Skin cancer is the most common form of cancer in the United States. In 2009, 61,646 people were diagnosed with melanomas of the skin, including 35,436 men and 26,210 women. Melanoma is the leading cause of cancer death in women ages 25 to 30.
- Ultraviolet (UV) Light Exposure – Ultraviolet (UV) radiation is a major risk factor for most melanomas. Sunlight is the main source of UV rays. Tanning lamps and beds are also sources of UV rays. Ultraviolet radiation is divided into 3 wavelength ranges: UVA rays cause cells to age and can cause some damage to cells’ DNA. UVB rays can cause direct damage to DNA, and are the main rays that cause sunburns. They are also thought to cause most skin cancers.
- Moles – Most moles will never cause any problems, but a perons who has manu moles is more likely to develop melanoma.
- Dysplastic Nevi – They are often larger than other moles and have abnormal shape or color. They can appear on skin that is exposed to the sun as well as skin that is usually covered, such as on the butocks and scalp. A small number of dyplastic nevi may develop into melanomas. But most dyplastic nevi never become cancerous.
- Race / Ethnicity – The risk of melanoma is more than 10 times higher for whites than for African Americans. Whites with red or blonde hair, blue or green eyes, or fair skin that freckles or burns easily are at increased risk.
- Family History – Your risk is greater if 1 or more relatives (parent, brother, sister, or child) has had melanoma.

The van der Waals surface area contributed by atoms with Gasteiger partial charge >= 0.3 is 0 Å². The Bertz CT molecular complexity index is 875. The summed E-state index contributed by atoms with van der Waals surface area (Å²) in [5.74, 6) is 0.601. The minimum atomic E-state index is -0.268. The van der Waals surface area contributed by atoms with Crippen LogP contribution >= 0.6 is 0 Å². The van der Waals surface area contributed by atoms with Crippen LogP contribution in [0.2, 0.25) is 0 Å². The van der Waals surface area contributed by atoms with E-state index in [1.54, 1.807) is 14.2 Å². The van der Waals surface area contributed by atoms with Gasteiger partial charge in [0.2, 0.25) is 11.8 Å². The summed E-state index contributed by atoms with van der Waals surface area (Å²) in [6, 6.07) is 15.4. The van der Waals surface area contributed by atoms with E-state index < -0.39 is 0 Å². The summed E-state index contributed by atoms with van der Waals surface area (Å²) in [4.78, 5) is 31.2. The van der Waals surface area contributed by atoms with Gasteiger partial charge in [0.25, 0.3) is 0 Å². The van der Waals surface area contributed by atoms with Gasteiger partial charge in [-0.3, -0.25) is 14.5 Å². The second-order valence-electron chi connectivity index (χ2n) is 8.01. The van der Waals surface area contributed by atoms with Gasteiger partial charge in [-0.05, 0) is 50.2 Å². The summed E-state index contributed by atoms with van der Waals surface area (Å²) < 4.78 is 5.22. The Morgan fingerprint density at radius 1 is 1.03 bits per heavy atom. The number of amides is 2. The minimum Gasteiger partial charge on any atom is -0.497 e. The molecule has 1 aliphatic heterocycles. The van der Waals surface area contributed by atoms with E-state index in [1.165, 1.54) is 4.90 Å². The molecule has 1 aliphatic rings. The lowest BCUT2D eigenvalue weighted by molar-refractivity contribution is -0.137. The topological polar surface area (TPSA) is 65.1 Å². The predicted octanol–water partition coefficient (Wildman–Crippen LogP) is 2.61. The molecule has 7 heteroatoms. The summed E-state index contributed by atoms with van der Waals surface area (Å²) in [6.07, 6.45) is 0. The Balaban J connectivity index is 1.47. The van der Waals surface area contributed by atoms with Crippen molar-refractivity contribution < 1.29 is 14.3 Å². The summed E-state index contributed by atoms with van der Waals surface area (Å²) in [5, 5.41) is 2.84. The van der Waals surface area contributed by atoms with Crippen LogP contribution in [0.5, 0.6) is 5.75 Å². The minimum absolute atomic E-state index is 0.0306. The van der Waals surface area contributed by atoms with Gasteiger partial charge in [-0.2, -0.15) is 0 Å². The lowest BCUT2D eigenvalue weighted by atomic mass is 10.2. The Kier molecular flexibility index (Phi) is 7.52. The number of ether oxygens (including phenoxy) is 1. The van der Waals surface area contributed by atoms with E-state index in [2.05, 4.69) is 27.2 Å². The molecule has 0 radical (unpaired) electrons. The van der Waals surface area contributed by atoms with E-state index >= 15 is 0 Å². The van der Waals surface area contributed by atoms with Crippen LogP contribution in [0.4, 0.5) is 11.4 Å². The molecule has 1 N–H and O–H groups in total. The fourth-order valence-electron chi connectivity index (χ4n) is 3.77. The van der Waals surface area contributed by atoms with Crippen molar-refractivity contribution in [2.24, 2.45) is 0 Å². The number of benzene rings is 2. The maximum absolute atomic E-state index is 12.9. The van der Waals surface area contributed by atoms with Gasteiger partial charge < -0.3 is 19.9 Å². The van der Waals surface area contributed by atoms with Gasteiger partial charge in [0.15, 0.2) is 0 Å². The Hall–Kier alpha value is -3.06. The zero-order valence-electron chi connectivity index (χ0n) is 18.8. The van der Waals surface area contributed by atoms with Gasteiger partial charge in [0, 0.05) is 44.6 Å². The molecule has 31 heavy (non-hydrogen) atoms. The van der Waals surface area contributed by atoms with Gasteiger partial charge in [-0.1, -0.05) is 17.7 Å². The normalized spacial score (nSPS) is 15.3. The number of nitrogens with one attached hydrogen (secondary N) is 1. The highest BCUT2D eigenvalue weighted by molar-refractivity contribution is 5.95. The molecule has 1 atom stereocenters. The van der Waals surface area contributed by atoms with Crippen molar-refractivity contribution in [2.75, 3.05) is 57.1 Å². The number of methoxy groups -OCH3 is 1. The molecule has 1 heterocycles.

- History – A person who has already had melanoma has an increased risk of getting it again.
- Age – Although melanoma is more likely to occur in older people, it is the most common cancers in people younger than 30.
- Gender – In the United States, men have a higher rate of melanoma than women overall, although this varies by age. Before age 40, the risk is higher for women; after age 40 risk is higher in men.
Warning Signs & Symptoms
- Any unusual sore, lump, blemish, marking, or change in the way an area of the skin looks or feels. New spot on the skin or a spot that is changing in size, shape, or color.
- A spot that looks different from all of the other spots on your skin (known as the ugly duckling sign).
- A sore that does not heal.
- Spread of pigment from the border of a spot to surrounding skin.
- Redness or a new swelling beyond the border
- Change in sensation – itchiness, tenderness, or pain.
- Change in the surface of a mole – scaliness, oozing, bleeding, or the appearance of a bump or nodule. A mole that changes in color or in texture, takes an uneven shape, gets larger, or typically bigger than a pencil eraser.
The ABCDE Rule is another guide to the usual signs of melanoma. Be on the lookout and tell your doctor about spots that have any of the following features:
Be sure to show your doctor areas that concern you and ask your doctor to look at areas that may be hard for you to see. It is sometimes hard to tell the difference between melanoma and an ordinary mole, even for doctors, so it is important to show your doctor any mole that you are unsure of. Part of a routine cancer-related checkup should include a skin exam by a health care professional qualified to diagnose skin cancer. Your doctor shoud be willing to discuss any concerns you might have about this exam. Any suspicious areas or unusual moles should be seen by your doctor or by a dermatologist, a docotor who sepcializes in skin problems.
Early Detection Saves Lives!
This information was provided by the American Cancer Society. © 2013 American Cancer Society, Inc. All rights reserved. The American Cancer Society is a qualified 501[c] tax-exempt organization. www.cancer.org